In winter, business owners have more than just heating costs, wet floors, and icy walkways to worry about, they also need to be ready for winter pests. Rodents are one of the most common ones to encounter, as the cold air, wind, and snow drive them into buildings and homes. According to the National Pest Management Association (NPMA), about 45% of rodent issues occur during fall and winter.
How Do They Get In?
Winter weather conditions can be harmful to buildings, especially their roofs. The constant ice, snow, freezing, and thawing, can create cracks and crevices that can act as entry points for rodents, especially when they have an easy path to climb up (such as low-hanging tree branches). Mice can fit into a hole with a diameter of 0.25 inch (about the size a dime) and rats can fit through a diameter of 0.5 inch (about the size of a quarter). Any conveniently located opening outside of your facility can be an invitation for rodents to come in and make themselves at home. Ground-level pipes, gaps in doorways and windows are potential entry points too.
Sure Signs of a Rodent Population
Your facility is likely infested if there are…
- Droppings are present, especially near food sources
- Chew marks along walls, among wires, and on wood
- Grease marks from their oily fur
- Scurrying and scratching noises inside walls
How Much Damage Do They Cause?
Rodents have a physiological need to chew and will do so through any surface they can sink their teeth into. Drywall, insulation, wood, and electrical wires are commonly damaged with gnaw marks in buildings with rodents. Chewing wires poses a fire hazard and is especially detrimental to businesses. In the U.S., there are around 1.6 million home and building fires each year and it is estimated that rodents cause 8% of them. Businesses that provide foodservice should be extra wary of rodents, as they contaminate food sources. Per the NPMA, rats contaminate 20% of the world’s food population.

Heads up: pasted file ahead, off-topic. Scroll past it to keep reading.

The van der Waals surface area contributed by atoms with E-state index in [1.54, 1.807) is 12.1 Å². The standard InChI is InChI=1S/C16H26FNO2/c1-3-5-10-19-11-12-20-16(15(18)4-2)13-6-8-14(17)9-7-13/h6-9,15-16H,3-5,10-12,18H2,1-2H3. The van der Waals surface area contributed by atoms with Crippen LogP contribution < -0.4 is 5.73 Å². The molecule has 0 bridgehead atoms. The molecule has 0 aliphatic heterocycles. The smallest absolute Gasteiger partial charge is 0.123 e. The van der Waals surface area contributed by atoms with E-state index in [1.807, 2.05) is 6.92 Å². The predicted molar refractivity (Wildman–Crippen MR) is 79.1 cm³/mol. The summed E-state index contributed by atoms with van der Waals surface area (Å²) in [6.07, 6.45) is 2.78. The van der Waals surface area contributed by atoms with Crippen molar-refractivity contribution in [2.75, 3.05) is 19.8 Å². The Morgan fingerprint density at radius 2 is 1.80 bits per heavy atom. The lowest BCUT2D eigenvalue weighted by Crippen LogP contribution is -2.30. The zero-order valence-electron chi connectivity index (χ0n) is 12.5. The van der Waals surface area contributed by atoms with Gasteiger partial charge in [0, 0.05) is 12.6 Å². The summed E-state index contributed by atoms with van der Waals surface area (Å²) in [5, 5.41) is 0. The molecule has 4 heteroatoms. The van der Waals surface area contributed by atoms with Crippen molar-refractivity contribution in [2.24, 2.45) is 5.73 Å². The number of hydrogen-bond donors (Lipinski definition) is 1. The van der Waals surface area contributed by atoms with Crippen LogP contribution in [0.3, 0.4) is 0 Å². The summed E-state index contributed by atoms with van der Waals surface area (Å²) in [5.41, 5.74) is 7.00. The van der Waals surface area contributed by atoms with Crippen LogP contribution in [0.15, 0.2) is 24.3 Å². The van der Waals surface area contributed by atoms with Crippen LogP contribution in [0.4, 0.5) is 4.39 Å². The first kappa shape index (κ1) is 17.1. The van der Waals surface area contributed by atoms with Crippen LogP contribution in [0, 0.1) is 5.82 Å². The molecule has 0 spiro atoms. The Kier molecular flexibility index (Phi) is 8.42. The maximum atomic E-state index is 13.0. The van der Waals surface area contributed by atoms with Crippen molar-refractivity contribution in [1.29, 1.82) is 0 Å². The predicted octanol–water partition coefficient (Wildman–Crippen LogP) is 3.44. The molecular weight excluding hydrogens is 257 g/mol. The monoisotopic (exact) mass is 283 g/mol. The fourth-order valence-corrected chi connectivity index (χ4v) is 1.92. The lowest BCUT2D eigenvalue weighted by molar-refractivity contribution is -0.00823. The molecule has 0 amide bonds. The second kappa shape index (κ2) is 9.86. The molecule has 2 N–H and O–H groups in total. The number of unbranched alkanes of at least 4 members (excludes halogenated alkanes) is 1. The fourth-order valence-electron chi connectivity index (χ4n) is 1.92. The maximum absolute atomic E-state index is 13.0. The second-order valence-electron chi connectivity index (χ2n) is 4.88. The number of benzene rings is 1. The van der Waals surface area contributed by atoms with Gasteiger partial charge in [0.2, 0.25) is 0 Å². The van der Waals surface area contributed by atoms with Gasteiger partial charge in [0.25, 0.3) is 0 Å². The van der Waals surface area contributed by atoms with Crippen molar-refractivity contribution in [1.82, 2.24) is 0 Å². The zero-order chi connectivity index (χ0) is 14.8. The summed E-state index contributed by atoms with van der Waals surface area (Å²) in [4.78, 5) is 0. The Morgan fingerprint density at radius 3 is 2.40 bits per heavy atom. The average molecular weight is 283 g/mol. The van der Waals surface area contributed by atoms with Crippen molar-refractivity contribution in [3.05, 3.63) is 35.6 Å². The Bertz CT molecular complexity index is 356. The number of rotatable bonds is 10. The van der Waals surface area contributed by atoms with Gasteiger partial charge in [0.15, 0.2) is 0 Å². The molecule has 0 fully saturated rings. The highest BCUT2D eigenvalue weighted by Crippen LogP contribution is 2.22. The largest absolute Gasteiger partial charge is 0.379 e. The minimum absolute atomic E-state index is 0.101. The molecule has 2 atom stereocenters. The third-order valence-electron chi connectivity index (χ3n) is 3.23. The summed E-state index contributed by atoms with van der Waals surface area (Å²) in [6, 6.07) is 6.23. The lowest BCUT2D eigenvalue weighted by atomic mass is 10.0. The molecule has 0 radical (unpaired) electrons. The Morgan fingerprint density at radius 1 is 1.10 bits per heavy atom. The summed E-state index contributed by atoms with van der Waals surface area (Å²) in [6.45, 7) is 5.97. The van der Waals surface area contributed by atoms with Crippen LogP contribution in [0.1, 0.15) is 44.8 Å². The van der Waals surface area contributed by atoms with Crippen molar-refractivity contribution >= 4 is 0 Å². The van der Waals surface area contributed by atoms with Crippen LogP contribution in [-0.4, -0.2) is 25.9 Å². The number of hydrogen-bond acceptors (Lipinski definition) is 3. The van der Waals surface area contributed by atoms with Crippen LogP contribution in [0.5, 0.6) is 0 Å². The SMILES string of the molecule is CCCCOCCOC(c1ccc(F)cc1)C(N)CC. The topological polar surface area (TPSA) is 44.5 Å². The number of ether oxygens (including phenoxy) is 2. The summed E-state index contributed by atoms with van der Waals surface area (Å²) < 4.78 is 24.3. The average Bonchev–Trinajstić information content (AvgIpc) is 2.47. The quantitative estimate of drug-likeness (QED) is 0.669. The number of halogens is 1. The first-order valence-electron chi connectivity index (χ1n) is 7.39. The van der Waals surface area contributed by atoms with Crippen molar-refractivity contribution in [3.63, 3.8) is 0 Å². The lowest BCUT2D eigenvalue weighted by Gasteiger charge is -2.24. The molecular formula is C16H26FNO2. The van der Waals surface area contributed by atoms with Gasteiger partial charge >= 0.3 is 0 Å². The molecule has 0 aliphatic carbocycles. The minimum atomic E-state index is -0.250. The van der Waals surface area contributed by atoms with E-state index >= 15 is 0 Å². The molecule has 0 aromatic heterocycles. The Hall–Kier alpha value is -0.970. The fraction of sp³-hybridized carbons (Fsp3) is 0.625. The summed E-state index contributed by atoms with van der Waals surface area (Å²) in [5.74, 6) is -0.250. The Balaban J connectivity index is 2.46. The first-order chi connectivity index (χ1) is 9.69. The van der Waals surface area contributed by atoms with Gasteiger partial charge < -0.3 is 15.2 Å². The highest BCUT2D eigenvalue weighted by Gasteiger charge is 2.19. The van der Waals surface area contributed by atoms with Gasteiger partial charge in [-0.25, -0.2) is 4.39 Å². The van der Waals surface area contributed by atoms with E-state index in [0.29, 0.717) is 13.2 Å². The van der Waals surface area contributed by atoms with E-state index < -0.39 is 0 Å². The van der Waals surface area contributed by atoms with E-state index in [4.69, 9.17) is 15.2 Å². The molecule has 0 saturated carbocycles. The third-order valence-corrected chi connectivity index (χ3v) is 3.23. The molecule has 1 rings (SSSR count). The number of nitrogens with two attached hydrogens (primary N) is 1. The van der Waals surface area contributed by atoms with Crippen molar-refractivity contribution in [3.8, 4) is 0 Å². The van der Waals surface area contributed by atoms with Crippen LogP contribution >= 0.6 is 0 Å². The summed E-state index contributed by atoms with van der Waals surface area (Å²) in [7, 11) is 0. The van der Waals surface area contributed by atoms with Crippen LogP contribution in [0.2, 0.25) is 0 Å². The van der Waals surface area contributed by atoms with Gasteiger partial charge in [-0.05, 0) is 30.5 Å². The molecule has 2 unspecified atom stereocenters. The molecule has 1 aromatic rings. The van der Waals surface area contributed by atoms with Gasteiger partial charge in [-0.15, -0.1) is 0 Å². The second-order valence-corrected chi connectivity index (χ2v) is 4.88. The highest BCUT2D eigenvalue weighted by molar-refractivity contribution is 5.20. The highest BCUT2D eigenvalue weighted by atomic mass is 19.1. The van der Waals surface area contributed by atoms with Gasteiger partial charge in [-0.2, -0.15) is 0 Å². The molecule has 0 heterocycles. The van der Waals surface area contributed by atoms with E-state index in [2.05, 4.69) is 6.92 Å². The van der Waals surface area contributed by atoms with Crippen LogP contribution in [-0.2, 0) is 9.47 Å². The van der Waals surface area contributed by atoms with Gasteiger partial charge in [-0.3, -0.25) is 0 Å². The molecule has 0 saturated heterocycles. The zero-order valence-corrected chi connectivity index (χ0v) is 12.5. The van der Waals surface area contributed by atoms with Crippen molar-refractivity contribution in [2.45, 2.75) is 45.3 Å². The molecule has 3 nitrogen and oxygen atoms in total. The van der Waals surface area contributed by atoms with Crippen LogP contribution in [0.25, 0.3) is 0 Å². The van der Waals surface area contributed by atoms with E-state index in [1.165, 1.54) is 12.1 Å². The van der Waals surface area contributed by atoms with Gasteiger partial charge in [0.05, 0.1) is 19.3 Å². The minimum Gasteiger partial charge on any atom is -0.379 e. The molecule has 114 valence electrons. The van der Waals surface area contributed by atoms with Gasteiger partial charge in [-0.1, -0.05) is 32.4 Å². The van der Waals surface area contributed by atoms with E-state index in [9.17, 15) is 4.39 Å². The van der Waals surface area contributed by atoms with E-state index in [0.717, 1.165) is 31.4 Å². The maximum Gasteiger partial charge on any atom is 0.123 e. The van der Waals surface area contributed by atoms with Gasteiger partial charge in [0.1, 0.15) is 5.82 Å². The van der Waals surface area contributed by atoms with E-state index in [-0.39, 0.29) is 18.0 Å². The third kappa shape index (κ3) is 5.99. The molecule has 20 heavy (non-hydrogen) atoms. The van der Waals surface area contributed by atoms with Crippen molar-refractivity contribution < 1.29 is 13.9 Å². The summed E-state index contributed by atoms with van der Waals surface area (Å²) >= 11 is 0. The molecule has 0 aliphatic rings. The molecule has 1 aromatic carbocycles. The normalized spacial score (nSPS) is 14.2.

It is also important to know that rodents are known carriers of 11 different diseases that can be directly transmitted to humans. They can be spread through contact with their urine and droppings, and simply breathing in dust that has been contaminated by their excrement can make a person sick.
What Is The Best Protection?
The most cost-efficient way to deal with a rodent infestation is to prevent it from happening at all. Integrated pest management (IPM) does exactly that, by identifying entry points and sealing them, cutting off food sources, and recommending cleaning practices among other methods. If an infestation is present, pesticides are a last-resort effort to remove it. IPM’s preventative approach and minimal use of pesticides makes it the most environmentally conscious approach to pest management. Call Citron Hygiene to make sure your facility is winter-pest-proof today!